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Author: Sun, Hugette
Resulting in 4 citations.
1. Aughinbaugh, Alison Aileen
Robles, Omar
Sun, Hugette
Marriage and Divorce: Patterns by Gender, Race, and Educational Attainment
Monthly Labor Review (October 2013):.
Also: http://www.bls.gov/opub/mlr/2013/article/marriage-and-divorce-patterns-by-gender-race-and-educational-attainment.htm
Cohort(s): NLSY79
Publisher: U.S. Department of Labor
Keyword(s): Divorce; Educational Attainment; Ethnic Differences; Gender Differences; Marriage; Racial Differences

Using data from the National Longitudinal Survey of Youth 1979 (NLSY79), this article examines marriages and divorces of young baby boomers born during the 1957–1964 period. The article presents data on marriages and divorces by age, gender, race, and Hispanic origin, as well as by educational attainment.
Bibliography Citation
Aughinbaugh, Alison Aileen, Omar Robles and Hugette Sun. "Marriage and Divorce: Patterns by Gender, Race, and Educational Attainment." Monthly Labor Review (October 2013):.
2. Aughinbaugh, Alison Aileen
Sun, Hugette
Fertility of Women in the NLSY79
Monthly Labor Review (April 2016): .
Also: http://www.bls.gov/opub/mlr/2016/article/fertility-of-women-in-the-nlsy79.htm
Cohort(s): NLSY79
Publisher: U.S. Department of Labor
Keyword(s): College Degree; Educational Attainment; Family Size; Fertility; First Birth

This article uses data from the National Longitudinal Survey of Youth 1979 (NLSY79)—a survey of people born between 1957 and 1964—to examine the fertility patterns of women up to age 46. Women in the NLSY79 cohort have two children, on average, and more than 80 percent of them give birth to at least one child by age 46. The bulk of first births occur before age 30. Fertility patterns differ markedly by education. Women with a college degree are more than twice as likely as those who never attended college to have no children, with this pattern being stronger among Black and Hispanic women. Fertility is delayed as education increases. Patterns of fertility related to labor market experience are evident, but they are weaker than those related to educational attainment.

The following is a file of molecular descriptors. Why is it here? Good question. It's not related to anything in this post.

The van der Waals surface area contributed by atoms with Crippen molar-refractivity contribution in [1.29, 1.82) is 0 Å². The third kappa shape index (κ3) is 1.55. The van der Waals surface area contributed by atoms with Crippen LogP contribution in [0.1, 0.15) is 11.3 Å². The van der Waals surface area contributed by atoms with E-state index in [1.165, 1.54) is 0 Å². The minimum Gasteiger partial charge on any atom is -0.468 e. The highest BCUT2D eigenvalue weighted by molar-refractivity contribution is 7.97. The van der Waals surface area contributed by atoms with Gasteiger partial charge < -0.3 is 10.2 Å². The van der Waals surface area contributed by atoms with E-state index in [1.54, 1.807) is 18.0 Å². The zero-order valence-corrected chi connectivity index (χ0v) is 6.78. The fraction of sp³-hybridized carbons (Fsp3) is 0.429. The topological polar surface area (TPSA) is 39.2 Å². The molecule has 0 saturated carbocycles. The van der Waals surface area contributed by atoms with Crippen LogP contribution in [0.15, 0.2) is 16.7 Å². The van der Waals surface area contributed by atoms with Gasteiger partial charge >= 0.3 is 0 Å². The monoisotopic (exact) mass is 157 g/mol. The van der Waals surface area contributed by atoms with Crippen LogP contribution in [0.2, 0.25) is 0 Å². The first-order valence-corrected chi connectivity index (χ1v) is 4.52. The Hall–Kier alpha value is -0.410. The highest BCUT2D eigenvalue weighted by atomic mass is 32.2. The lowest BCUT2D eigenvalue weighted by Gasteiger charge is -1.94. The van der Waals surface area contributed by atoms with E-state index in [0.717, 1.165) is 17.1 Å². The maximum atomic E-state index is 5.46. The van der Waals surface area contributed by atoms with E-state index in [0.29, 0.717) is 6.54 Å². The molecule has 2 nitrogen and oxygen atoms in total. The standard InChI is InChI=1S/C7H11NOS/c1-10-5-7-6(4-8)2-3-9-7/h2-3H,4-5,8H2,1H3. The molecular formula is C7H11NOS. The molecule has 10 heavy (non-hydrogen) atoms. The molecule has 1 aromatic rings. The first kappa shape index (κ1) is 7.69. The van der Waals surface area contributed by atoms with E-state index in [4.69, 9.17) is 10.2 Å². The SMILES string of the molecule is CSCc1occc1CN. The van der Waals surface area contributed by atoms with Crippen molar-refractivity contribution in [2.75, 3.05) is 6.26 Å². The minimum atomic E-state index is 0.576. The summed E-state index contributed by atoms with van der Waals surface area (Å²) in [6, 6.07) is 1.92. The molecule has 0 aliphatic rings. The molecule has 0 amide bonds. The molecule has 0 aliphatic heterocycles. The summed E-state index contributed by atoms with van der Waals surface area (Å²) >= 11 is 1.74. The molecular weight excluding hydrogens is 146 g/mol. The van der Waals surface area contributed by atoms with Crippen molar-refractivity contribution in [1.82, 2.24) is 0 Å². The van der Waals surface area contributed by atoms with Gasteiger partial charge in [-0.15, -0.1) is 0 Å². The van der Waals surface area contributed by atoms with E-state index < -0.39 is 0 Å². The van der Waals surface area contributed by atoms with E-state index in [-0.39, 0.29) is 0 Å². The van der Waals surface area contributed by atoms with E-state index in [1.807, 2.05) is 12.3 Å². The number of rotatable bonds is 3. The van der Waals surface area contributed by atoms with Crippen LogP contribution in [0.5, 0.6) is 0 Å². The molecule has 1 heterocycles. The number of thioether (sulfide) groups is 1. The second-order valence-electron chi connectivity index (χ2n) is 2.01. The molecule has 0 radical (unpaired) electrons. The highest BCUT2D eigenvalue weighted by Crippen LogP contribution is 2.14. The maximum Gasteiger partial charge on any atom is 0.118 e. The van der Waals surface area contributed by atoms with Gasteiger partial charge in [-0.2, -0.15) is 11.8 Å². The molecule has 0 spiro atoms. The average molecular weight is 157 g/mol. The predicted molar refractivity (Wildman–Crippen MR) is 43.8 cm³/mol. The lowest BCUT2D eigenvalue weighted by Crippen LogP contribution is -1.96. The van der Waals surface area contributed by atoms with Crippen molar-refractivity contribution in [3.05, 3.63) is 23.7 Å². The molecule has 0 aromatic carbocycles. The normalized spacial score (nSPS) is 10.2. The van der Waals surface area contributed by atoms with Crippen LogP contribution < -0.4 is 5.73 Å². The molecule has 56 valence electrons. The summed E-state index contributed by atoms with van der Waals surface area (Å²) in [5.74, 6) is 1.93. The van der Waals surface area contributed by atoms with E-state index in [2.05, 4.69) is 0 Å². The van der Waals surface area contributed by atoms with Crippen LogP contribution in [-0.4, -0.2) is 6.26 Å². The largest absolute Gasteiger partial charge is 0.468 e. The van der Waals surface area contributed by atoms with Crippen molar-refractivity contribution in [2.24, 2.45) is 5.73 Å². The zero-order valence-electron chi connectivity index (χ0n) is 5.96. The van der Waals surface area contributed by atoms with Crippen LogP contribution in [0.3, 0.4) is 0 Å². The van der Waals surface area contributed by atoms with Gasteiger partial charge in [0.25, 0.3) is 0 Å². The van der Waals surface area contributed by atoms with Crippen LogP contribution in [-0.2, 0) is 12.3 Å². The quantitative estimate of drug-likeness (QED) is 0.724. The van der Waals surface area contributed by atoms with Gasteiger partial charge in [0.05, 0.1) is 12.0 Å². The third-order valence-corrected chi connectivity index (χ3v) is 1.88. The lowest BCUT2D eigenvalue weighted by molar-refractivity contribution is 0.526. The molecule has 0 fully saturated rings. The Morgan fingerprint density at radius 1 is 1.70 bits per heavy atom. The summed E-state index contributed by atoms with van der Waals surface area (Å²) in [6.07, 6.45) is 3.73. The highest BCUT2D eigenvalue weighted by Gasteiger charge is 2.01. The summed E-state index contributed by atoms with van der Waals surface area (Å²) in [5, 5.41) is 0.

Bibliography Citation
Aughinbaugh, Alison Aileen and Hugette Sun. "Fertility of Women in the NLSY79." Monthly Labor Review (April 2016): .
3. Dey, Matthew
Frazis, Harley
Loewenstein, Mark A.
Sun, Hugette
Ability to Work from Home: Evidence from Two Surveys and Implications for the Labor Market in the COVID-19 Pandemic
Monthly Labor Review (June 2020): DOI: 10.21916/mlr.2020.14.
Also: https://www.bls.gov/opub/mlr/2020/article/ability-to-work-from-home.htm
Cohort(s): NLSY79
Publisher: U.S. Department of Labor
Keyword(s): American Time Use Survey (ATUS); COVID-19; Current Population Survey (CPS) / CPS-Fertility Supplement; Job Characteristics; Occupational Information Network (O*NET); Telecommuting

This article examines the relationship between workers' ability to work at home, as captured in job characteristics measured by the Occupational Information Network, and the actual incidence of working at home, as measured by the American Time Use Survey and the National Longitudinal Survey of Youth 1979. For occupations in which telework is feasible, the article also estimates the proportion of workers who actually teleworked for a substantial amount of time prior to the coronavirus disease 2019 (COVID-19) pandemic. The article concludes by examining recent (April 2020) employment estimates from the Current Population Survey, aiming to gauge how the initial employment effects of the pandemic differed between occupations in which telework is feasible and occupations in which it is not.
Bibliography Citation
Dey, Matthew, Harley Frazis, Mark A. Loewenstein and Hugette Sun. "Ability to Work from Home: Evidence from Two Surveys and Implications for the Labor Market in the COVID-19 Pandemic." Monthly Labor Review (June 2020): DOI: 10.21916/mlr.2020.14.
4. Dey, Matthew
Loewenstein, Mark A.
Sun, Hugette
A Look at the New Job-task Information in the National Longitudinal Surveys of Youth
Monthly Labor Review (May 2021): .
Also: https://www.bls.gov/opub/mlr/2021/article/a-look-at-the-new-job-task-information-in-the-national-longitudinal-surveys-of-youth.htm
Cohort(s): NLSY79, NLSY97
Publisher: U.S. Department of Labor
Keyword(s): Armed Forces Qualifications Test (AFQT); Job Characteristics; Occupations; Skills; Wages

Using data from the National Longitudinal Surveys of Youth 1979 and 1997, this article examines how the skill level and task content of U.S. jobs vary among workers born during the 1957-1964 and 1980-1984 periods. This article presents data on how job attributes vary by sex, race, Hispanic origin, and educational attainment as well as by performance on the Armed Forces Qualifying Test and type of occupation. It also examines the relationship between job attributes and wages.
Bibliography Citation
Dey, Matthew, Mark A. Loewenstein and Hugette Sun. "A Look at the New Job-task Information in the National Longitudinal Surveys of Youth." Monthly Labor Review (May 2021): .